I’ve long said that if you want to grab the attention of your target audience well, you need to sell on Amazon and offer Amazon Checkout as a payment option on self-managed webstores. Many etailers have avoided taking that plunge because they see Amazon as a direct competitor. The fact is, though, Amazon gets the bulk of the traffic – not becoming an Amazon seller can stifle growth for many micro business estores. Done right, selling on Amazon can actually help you build a more loyal customers base.
Now, Google is jumping on the bandwagon, and will soon integrate buy buttons in pay-for mobile search results. The buttons will live inside the ads that appear above relevant search results, and will take shoppers to a purchase page at Google. This will eliminate the sometimes lengthy process of having to visit an advertiser’s site to add an item to a shopping cart and complete checkout.
Currently, paid listings (including Google Shopping results) take the user directly to a merchant’s website. The buy button – which Google will start testing in the coming weeks – allows shoppers to purchase an item immediately, without ever leaving Google’s site.
Obviously, there are pros and cons to this approach.
Speed and the ability to store payment information directly with Google will entice some shoppers. It could also mean increased sales for popular items, especially for merchants who are competitive with their pricing.
According to The Wall Street Journal, Google will give shoppers the option to share their email address and other data with the retailer, and the product pages hosted at Google will be heavily branded for the company’s selling the products.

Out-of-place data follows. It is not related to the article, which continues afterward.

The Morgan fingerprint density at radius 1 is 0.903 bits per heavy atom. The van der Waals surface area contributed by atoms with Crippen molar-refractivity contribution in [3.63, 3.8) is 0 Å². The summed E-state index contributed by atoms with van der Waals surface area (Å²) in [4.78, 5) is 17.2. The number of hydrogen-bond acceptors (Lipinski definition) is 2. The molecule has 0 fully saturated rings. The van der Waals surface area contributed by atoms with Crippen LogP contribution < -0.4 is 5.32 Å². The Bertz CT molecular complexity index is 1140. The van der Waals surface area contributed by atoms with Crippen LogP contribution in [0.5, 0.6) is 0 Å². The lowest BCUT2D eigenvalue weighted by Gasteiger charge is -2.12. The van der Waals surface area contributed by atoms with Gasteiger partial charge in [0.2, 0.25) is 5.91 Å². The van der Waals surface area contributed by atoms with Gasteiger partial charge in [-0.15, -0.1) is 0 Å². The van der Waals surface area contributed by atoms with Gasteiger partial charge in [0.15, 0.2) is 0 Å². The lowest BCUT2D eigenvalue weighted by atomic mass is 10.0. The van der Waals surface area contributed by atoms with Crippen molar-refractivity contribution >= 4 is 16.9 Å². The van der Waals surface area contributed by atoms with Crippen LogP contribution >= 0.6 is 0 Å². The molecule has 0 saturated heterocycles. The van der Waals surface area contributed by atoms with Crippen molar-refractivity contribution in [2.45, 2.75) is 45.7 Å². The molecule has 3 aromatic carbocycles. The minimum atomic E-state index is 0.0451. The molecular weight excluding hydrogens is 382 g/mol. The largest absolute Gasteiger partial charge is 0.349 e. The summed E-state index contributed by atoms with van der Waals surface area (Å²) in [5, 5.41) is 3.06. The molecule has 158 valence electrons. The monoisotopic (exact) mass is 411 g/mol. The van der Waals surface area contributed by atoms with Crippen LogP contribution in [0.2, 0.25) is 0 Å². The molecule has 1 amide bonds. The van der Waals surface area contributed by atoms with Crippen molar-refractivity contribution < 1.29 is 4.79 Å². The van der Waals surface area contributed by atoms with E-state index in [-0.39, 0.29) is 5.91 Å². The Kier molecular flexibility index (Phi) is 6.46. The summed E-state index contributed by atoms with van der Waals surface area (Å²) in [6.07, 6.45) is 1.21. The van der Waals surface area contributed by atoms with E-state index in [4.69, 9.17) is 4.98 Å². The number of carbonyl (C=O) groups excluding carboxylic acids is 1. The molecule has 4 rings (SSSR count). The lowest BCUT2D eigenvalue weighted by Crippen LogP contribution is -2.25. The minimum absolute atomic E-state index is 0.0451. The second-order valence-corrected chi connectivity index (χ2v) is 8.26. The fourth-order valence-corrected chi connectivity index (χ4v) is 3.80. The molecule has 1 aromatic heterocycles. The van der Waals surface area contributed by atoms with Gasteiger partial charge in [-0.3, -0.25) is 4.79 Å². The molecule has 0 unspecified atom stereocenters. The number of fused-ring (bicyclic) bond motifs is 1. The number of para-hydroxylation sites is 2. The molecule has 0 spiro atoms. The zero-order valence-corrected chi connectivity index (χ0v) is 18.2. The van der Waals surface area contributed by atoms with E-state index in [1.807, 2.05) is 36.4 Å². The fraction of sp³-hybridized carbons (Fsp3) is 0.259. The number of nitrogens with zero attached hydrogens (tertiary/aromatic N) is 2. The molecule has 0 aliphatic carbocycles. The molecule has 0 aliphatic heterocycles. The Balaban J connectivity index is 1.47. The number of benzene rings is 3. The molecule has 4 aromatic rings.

Many online shoppers who use Amazon Checkout on other sites prefer storing their payment information with a single source. Merchants that offer Amazon Checkout receive payments directly from Amazon. Google plans to handle payments the same way.
Merchants will be able to opt in to the buy button by indicating whether or not items can be purchased directly from Google’s site.
As of now, this program is scheduled only for mobile search, which means searches from desktop will continue to appear as they always have.
Whether your’re a fan of Google’s latest vie to compete with Amazon (and eBay, too), the buy button is most likely another program etailers will need to participate in if they want to stay competitive.
What do you think? Will Google’s buy button have a more positive or negative effect on ecommerce? Chime in below.